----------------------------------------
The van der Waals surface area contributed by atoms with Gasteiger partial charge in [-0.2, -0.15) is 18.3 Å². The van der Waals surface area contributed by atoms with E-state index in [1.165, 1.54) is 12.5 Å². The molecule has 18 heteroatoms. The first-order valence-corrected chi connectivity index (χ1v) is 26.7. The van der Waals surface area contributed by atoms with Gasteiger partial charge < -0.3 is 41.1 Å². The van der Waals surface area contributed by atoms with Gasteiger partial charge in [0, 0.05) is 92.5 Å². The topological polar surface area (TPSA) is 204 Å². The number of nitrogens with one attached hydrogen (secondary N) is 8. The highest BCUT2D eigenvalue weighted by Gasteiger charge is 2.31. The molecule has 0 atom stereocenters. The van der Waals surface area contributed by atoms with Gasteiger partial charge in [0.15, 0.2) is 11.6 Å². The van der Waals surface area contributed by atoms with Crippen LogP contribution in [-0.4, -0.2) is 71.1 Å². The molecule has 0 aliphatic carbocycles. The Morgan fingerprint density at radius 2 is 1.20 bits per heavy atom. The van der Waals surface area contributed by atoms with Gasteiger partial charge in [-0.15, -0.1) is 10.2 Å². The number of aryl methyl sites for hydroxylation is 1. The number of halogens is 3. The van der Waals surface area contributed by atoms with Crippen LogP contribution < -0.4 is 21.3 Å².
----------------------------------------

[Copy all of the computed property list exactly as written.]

The van der Waals surface area contributed by atoms with Gasteiger partial charge in [-0.2, -0.15) is 18.3 Å². The van der Waals surface area contributed by atoms with E-state index in [1.165, 1.54) is 12.5 Å². The molecule has 18 heteroatoms. The first-order valence-corrected chi connectivity index (χ1v) is 26.7. The van der Waals surface area contributed by atoms with Gasteiger partial charge < -0.3 is 41.1 Å². The van der Waals surface area contributed by atoms with Gasteiger partial charge in [0, 0.05) is 92.5 Å². The topological polar surface area (TPSA) is 204 Å². The number of nitrogens with one attached hydrogen (secondary N) is 8. The highest BCUT2D eigenvalue weighted by Gasteiger charge is 2.31. The molecule has 0 atom stereocenters. The van der Waals surface area contributed by atoms with Gasteiger partial charge in [0.15, 0.2) is 11.6 Å². The van der Waals surface area contributed by atoms with Crippen LogP contribution in [-0.4, -0.2) is 71.1 Å². The molecule has 0 aliphatic carbocycles. The Morgan fingerprint density at radius 2 is 1.20 bits per heavy atom. The van der Waals surface area contributed by atoms with Gasteiger partial charge in [-0.15, -0.1) is 10.2 Å². The number of aryl methyl sites for hydroxylation is 1. The number of halogens is 3. The van der Waals surface area contributed by atoms with Crippen LogP contribution < -0.4 is 21.3 Å².